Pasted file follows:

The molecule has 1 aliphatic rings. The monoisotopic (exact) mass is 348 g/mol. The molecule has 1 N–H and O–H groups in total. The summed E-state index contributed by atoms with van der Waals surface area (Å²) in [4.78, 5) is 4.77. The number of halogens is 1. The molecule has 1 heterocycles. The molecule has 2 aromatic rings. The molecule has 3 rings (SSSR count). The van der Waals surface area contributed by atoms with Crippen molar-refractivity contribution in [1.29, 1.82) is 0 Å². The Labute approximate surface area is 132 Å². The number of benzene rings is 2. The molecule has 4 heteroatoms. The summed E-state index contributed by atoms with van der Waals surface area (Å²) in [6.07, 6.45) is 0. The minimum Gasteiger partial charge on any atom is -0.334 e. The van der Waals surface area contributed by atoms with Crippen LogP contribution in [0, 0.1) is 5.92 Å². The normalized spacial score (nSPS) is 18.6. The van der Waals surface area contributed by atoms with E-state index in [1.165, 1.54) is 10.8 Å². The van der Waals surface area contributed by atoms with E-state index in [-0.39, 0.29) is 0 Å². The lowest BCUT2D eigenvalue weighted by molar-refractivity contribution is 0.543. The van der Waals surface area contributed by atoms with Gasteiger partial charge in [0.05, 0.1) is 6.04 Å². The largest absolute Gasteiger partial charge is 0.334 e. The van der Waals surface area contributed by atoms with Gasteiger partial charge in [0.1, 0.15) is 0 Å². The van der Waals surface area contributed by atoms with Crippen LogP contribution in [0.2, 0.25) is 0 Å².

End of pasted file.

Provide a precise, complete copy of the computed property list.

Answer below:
The molecule has 1 aliphatic rings. The monoisotopic (exact) mass is 348 g/mol. The molecule has 1 N–H and O–H groups in total. The summed E-state index contributed by atoms with van der Waals surface area (Å²) in [4.78, 5) is 4.77. The number of halogens is 1. The molecule has 1 heterocycles. The molecule has 2 aromatic rings. The molecule has 3 rings (SSSR count). The van der Waals surface area contributed by atoms with Crippen molar-refractivity contribution in [1.29, 1.82) is 0 Å². The Labute approximate surface area is 132 Å². The number of benzene rings is 2. The molecule has 4 heteroatoms. The summed E-state index contributed by atoms with van der Waals surface area (Å²) in [6.07, 6.45) is 0. The minimum Gasteiger partial charge on any atom is -0.334 e. The van der Waals surface area contributed by atoms with Crippen LogP contribution in [0, 0.1) is 5.92 Å². The normalized spacial score (nSPS) is 18.6. The van der Waals surface area contributed by atoms with E-state index in [1.165, 1.54) is 10.8 Å². The van der Waals surface area contributed by atoms with E-state index in [-0.39, 0.29) is 0 Å². The lowest BCUT2D eigenvalue weighted by molar-refractivity contribution is 0.543. The van der Waals surface area contributed by atoms with Gasteiger partial charge in [0.05, 0.1) is 6.04 Å². The largest absolute Gasteiger partial charge is 0.334 e. The van der Waals surface area contributed by atoms with Gasteiger partial charge in [0.1, 0.15) is 0 Å². The van der Waals surface area contributed by atoms with Crippen LogP contribution in [0.2, 0.25) is 0 Å².